Anna Karenina, Actors Co-op

Ivy Beech, who delivers a moving performance as Kitty, is terrific.
— Stage Raw, Terry Morgan

Pride & Prejudice 

Ivy Beech could not be more beguiling — or more touching — as Jane
— Steven Stanley, Stage Scene LA
Ivy Beech is delightful, endowing the adaptation with energy and surprising flashes of wisdom and maturity.
— LA Drama Critics Circle & Stage Raw, Paul Birchall of LA Weekly
Ivy Beech (Jane), plays the lovely Bennet sister and her devotion is heartwarming to watch. She is simply captivating.
— Michelle Sandoval, Edge Media Network
The control Ivy Beech (Jane) had in the scene with Catherine Urbanek (Caroline Bingley) was some of the most heart wrenching holding in of emotions I have ever seen. The chin quiver, the smile, the trembling hands...just amazing.
— Sean Flannery

The Diviners

Ivy Beech imbue(s) her fully-developed character with such empathy and heroic patience. Beech charms in her interrupted innocence of a teenage girl attracted to a man for possibly her first time.
— Gil Kaan, Broadway World
Ivy Beech is excellent as Jennie Mae, the girl who starts falling for C.C
— F. Kathleen Foley, LA Times
Ivy Beech gives a lovely performance as Buddy’s 16-year old sister Jennie Mae, who acts like a mother to her older brother, but has distinctly different feelings for C.C. Their growing attraction and hesitation is believable.
— Rob Steves, Haines His Way
A radiant Ivy Beech makes a memorable Co-op debut as Buddy’s spunky 16-year-old sister Jennie Mae.
— Steven Stanley, Stage Scene LA



IVY BEECH portrays Jennie Mae Layman in THE DIVINERS by Jim Leonard, Jr. which opens this Friday October 17 at Actors Co-op.
Has playing this role been challenging in any way for you?

This role has been challenging because a lot of my character's struggle is extremely internal & has been internalized in order to keep things going. Jennie Mae is Buddy's sister & has had to act as a mother since her mother drowned in the water. She was forced to grow up at a very young age and struggles with finding time to develop friendships with people her age and especially struggles when interacting with boys (with the absence of her mother and motherly advice). All of this is bubbling under the surface and not given voice to in the play, except in very minor spurts & spats. It has been a challenge to find where those moments happen and how much Jennie Mae reveals--because her way to get through it all is to keep it in and be strong for her family. This role has been challenging to me also because we had to learn a very specific southern Indiana dialect (with the exception of the character CC Showers, because he is from Kentucky). The dialect is similar to a southern accent, though some vowel changes are drastically different which was extremely confusing and jarring to learn when we first started out!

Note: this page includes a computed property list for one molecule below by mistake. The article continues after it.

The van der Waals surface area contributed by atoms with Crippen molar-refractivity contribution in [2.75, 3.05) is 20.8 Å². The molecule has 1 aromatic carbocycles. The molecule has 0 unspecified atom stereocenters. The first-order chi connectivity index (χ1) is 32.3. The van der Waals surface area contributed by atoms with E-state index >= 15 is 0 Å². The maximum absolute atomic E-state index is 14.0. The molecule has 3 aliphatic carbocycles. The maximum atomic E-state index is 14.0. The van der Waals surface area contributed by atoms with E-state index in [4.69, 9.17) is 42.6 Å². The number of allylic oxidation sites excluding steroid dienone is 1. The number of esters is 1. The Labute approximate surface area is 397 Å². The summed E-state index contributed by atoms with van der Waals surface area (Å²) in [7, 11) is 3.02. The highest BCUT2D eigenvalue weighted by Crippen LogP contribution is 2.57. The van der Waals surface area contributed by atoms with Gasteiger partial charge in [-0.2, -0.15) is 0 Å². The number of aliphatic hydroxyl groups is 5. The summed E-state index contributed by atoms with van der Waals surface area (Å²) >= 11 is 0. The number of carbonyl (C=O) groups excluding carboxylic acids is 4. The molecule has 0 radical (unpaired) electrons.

"When the reality comes crashing down on Wendla, the innocent humor of the stork is replaced by a tragedy that is powerfully staged, with Ivy Beech giving a very strong performance from the curious girl embracing and hungry for life, to the shocked and broken young woman who could never have foreseen the turn of events that threaten to shatter her."
Rob Hopper, National Youth Theater
*Nominated Best Lead Actress in a Drama, National Youth Theater Awards


"The format of the script is mostly journalistic in style, but that doesn’t prevent some powerful, emotional moments. Mary Anne Whites’s (Ivy Beech) genuine regret, still so haunted by the moment her husband told her of his actions that she can scarcely face it." - Rob Hopper, National Youth Theater
*Nominated Best Supporting Actress in a Drama, National Youth Theater Awards


Twin Cities Live Interview for Pride & Prejudice at The Guthrie: